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news release

Rebecca Wind

For Immediate Release: Monday, December 20, 2004


Note to Editors: Sexual and reproductive health was the focus of heightened controversy at the local, national and global levels in 2004. Given developments during the past year, there are grounds for real concern that sexual and reproductive health worldwide will be further undermined in the coming year. Here, The Alan Guttmacher Institute takes a look back, as well as a look forward to what we might find in 2005.

1. Health Professionals Allowed to Deny Women Their Contraceptive Prescriptions

A recent wave of state and federal legislation has expanded the ability of health care providers (including pharmacists), institutions and insurers to refuse to offer or cover sexual and reproductive health services. This means that patients are not always able to access critical health information and services, including fulfillment of prescriptions for emergency contraceptives and birth control pills. In 2004, seven states introduced, and Mississippi enacted, restrictive legislation allowing health care providers to refuse to provide services, including referrals. Look for more state legislatures to take such action in 2005. For more information, click New Refusal Clauses Shatter Balance Between Provider “Conscience,” Patient Needs, and to review the current policy in your state, click

2. Government-Sponsored Ignorance Putting Young People at Risk

Since 1996, nearly $1 billion in state and federal funds have been spent on abstinence-until-marriage education that denies young people vital information about the effectiveness of condoms and other contraceptives, which puts teens at increased risk of unintended pregnancy and sexually transmitted infections (STIs). Another $170 million in federal funds is slated for FY 2005, despite a lack of evidence supporting the effectiveness of this approach. When President Bush issues his budget for FY 2006 in February, keep an eye out for his request for additional abstinence-only education funding. For the latest research and analysis on sex education in the United States, see Sex Education: Needs, Programs and Policies.

3. Gag Rule Imposed on Health Care Providers Overseas

On his first day in office, President Bush reinstated, and has since continued to impose, the Global Gag Rule, which requires nongovernmental organizations outside the United States to forego use of their own funds to provide abortions or abortion counseling, or to engage in any advocacy related to their country’s abortion laws, in order to be eligible for U.S. family planning assistance. Many organizations in poor countries, desperate for funding, have succumbed to the policy--sacrificing their freedom to speak out as well as their ability to meet all their patients’ needs. The impact of this decision will continue to unfold during 2005, as poor women suffer the health consequences of a lack of contraceptive, prenatal and abortion services. Click U.S. Global Reproductive Health Policy: Isolationist Approach in an Interdependent World for more information.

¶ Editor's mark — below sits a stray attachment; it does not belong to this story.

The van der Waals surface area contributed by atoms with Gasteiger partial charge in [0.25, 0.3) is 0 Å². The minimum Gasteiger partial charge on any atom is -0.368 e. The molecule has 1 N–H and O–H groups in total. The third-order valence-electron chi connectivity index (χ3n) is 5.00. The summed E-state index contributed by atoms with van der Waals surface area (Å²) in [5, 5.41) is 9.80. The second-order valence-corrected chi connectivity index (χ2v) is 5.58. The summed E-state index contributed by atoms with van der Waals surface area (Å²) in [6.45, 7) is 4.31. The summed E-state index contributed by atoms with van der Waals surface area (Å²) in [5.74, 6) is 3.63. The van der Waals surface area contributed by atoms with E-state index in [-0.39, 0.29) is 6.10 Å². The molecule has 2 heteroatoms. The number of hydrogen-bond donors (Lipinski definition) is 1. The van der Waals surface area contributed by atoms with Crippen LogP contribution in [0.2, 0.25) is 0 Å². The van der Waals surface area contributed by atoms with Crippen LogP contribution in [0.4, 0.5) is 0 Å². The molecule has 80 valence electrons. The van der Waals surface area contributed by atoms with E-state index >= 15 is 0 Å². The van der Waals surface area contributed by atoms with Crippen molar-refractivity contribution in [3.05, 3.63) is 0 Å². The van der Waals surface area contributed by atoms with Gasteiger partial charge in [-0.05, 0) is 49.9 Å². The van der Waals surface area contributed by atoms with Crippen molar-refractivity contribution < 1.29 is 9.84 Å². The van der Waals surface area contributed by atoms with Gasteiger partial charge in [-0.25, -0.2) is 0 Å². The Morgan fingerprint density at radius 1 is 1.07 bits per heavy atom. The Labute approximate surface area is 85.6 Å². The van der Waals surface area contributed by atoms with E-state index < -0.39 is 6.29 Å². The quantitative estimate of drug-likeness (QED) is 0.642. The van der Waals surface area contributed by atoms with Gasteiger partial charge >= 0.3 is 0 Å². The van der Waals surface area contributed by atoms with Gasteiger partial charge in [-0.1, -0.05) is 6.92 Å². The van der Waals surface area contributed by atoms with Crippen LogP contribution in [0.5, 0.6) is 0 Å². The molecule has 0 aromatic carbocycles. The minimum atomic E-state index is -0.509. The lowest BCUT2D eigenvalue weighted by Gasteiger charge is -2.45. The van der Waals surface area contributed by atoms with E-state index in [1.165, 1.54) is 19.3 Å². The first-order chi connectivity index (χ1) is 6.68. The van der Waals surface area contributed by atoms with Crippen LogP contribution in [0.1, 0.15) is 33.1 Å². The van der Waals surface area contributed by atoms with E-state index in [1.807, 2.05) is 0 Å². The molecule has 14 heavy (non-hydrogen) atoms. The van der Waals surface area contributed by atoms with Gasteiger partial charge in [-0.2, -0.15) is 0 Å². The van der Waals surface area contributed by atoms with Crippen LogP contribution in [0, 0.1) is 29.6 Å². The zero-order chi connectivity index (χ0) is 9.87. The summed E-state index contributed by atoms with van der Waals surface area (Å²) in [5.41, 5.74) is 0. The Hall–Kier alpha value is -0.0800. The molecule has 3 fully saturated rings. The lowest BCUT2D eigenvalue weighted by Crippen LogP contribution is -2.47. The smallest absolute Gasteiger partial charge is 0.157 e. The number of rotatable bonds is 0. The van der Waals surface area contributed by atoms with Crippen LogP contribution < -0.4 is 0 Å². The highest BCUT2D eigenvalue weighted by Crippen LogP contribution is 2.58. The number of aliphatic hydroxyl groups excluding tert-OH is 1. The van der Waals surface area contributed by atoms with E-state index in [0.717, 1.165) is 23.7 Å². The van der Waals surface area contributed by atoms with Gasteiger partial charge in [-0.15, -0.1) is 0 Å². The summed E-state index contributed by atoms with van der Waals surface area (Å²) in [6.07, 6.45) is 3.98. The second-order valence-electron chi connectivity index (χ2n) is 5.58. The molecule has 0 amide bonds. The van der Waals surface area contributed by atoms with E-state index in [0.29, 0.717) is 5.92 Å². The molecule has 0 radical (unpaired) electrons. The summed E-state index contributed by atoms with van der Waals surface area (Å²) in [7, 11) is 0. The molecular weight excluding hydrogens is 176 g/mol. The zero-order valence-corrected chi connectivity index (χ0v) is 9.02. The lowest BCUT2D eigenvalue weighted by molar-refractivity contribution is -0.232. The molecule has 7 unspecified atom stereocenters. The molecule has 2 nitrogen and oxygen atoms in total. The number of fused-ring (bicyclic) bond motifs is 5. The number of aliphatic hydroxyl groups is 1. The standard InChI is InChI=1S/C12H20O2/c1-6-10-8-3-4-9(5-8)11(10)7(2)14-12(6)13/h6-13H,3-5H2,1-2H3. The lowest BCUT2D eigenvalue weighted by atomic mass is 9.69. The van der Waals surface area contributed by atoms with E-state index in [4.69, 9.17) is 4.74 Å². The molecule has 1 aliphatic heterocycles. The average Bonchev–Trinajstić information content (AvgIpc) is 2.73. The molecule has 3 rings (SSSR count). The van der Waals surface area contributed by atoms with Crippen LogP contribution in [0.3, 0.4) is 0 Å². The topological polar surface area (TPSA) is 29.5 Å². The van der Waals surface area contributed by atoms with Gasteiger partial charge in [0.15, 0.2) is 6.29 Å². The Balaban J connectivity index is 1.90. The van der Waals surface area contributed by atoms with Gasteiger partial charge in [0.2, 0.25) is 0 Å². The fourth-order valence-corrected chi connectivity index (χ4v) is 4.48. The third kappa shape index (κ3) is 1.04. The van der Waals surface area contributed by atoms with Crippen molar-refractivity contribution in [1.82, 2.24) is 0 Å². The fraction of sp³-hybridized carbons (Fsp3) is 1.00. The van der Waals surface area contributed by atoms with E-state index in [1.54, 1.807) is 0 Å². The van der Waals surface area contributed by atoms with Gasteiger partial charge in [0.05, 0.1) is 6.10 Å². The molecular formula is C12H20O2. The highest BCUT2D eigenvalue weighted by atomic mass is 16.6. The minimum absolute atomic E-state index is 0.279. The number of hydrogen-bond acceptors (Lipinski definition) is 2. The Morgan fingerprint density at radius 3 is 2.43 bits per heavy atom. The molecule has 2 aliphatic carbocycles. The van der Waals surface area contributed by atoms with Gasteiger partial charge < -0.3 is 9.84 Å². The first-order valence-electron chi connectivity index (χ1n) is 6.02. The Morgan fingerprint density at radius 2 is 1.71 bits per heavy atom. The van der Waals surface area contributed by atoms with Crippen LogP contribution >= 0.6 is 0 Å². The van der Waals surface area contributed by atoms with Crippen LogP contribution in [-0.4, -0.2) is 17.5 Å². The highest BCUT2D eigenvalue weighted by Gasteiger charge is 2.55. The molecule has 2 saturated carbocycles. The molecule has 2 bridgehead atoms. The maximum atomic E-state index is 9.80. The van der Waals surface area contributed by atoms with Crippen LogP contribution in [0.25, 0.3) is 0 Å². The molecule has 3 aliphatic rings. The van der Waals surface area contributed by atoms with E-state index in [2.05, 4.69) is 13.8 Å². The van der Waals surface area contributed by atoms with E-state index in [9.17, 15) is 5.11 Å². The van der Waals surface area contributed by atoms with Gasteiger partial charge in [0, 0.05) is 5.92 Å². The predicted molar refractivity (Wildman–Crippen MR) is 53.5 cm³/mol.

4. Multilateral Family Planning Efforts Defunded

Overruling the recommendation of the administration’s own investigative team, President Bush has, for three consecutive years, withheld $34 million that Congress appropriated for the United Nations Population Fund (UNFPA), an organization that provides voluntary family planning assistance to women in more than 140 countries. UNFPA estimates that this loss of funding will result in two million unwanted pregnancies per year, nearly 800,000 abortions, 4,700 maternal deaths and 77,000 infant and child deaths. Stay tuned next summer to see if the money appropriated by Congress is released to UNFPA or is withheld for a fourth year. Click The President’s Overseas Reproductive Health Policy: Think Locally, Act Globally to learn more about U.S. funding for international family planning.

5. Medicaid Support for Family Planning in Jeopardy

More than one in three low-income women of reproductive age depends on Medicaid for health care. The program pays for nearly one in four births in the United States each year and is the largest funder of subsidized family planning services and supplies nationwide. Yet the Bush administration has been open about its desire to sharply reduce benefit guarantees under Medicaid. Watch the President’s FY 2006 budget proposal for further attempts to reduce federal spending on Medicaid and to balance the budget on the backs of poor families. For more information about the administration’s attempts to reduce Medicaid spending at the expense of low-income women, click Different Paths, Same Goal: End Medicaid as We Know It.